Oh, and "notification" can take many forms. Commonly, it's email, although I have jacked into a corporate IM once. Again, it's usually another scheduled task. For example, a cron job could run a PHP script that emails out documents that are marked as complete but not yet sent. –  alphadogg Jun 30 '09 at 14:51

While the server side code is processing the data the client will need to poll the server periodically to keep their session alive. If you do not poll the server periodically eventually your HTTP session will expire and cause a timeout error.

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oh is polling the server periodically prevent timeout? how do i do that? –  iceangel89 Jun 30 '09 at 14:47

One thing you can do is flush the output buffer, then send some javascript to update a progress bar during your processing. Here's an example:

<html>
<body>
<div id="progressBar" style="width: 0px; height: 20px; background: #900; color: #fff;">Progress</div>
</body>
</html>
<?

while(@ob_end_flush());

for ($i = 0; $i < 10; $i++) {

    echo "<script type=\"text/javascript\">var pb = document.getElementById('progressBar'); pb.style.width = '" . ($i * 20) . "px';</script>";
    sleep(1);
}

?>
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1  
This works well if, generally, a) the DB is responsive, and b) if the overall job doesn't take more than 1-3 minutes. (That's my own rule-of-thumb based on interaction with various users.) If the data is excessive, the script is complex and/or the overall response time exceeds my personal rule, I divide the interface into a start-job/get-result pair of pages. –  alphadogg Jun 30 '09 at 14:55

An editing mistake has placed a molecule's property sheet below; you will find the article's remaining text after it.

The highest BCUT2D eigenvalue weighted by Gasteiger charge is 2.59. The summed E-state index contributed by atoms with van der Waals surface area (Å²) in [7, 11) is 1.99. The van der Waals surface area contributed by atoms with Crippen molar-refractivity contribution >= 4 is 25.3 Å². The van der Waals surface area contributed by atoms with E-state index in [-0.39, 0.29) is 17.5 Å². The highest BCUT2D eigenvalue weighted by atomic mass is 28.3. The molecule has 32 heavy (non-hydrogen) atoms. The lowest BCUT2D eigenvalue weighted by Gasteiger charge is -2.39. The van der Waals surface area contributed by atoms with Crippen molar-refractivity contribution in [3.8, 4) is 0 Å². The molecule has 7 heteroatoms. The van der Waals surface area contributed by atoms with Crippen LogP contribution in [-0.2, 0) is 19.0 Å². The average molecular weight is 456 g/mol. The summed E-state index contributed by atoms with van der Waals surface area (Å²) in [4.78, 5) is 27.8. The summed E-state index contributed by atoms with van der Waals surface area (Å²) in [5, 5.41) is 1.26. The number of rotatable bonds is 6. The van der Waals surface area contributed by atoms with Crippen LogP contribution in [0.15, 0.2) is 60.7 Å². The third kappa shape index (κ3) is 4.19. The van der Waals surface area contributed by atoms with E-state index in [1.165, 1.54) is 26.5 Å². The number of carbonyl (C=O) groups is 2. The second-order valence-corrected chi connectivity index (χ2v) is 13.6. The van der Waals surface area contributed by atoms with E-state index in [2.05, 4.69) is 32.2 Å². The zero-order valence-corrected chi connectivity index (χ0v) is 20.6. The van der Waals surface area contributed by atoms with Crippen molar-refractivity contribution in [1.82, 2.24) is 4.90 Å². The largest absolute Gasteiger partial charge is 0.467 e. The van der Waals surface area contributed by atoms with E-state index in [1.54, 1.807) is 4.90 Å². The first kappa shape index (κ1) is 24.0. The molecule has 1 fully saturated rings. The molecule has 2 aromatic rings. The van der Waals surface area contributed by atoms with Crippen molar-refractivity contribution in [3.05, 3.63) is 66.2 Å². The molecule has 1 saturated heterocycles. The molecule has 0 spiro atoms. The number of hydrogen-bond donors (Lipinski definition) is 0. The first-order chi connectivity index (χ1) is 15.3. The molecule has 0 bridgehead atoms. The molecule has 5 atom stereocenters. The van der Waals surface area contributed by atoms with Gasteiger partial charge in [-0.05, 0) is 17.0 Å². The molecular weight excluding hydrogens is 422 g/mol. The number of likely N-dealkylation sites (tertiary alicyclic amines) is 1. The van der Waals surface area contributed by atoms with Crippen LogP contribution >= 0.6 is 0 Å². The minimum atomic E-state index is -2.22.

set_time_limit ( int $seconds ) would allow you to modify the time limit for execution and you can reset it back to normal when you are done executing the scripts which would take a longer time to execute.

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Be careful. I use this idea too, but don't just jack it up high, because users will only wait so long before they get frustrated. The PHP default is already a lengthy (according to the typical business user) 30 secs. Beyond 2 minutes, and you have to ask yourself if making users wait that long is the right way to design for the issue... –  alphadogg Jun 30 '09 at 14:33
    
hmm,but if this report needs to be done on demand, i will need to set that forever, which may not be a good thing isit? cos it may "hang up" the system for too long? i think? –  iceangel89 Jun 30 '09 at 14:34
    
Depends on the script. If the script requests processing a large amount of data on the DB into a small amount for display, then generally no. But, if you have a complex script, or a large amount of return data, then there are many potential issues. There are very few times, in a business-line app, where a user simply cannot do any other work at all until an intensive report is completed by a server... –  alphadogg Jun 30 '09 at 14:45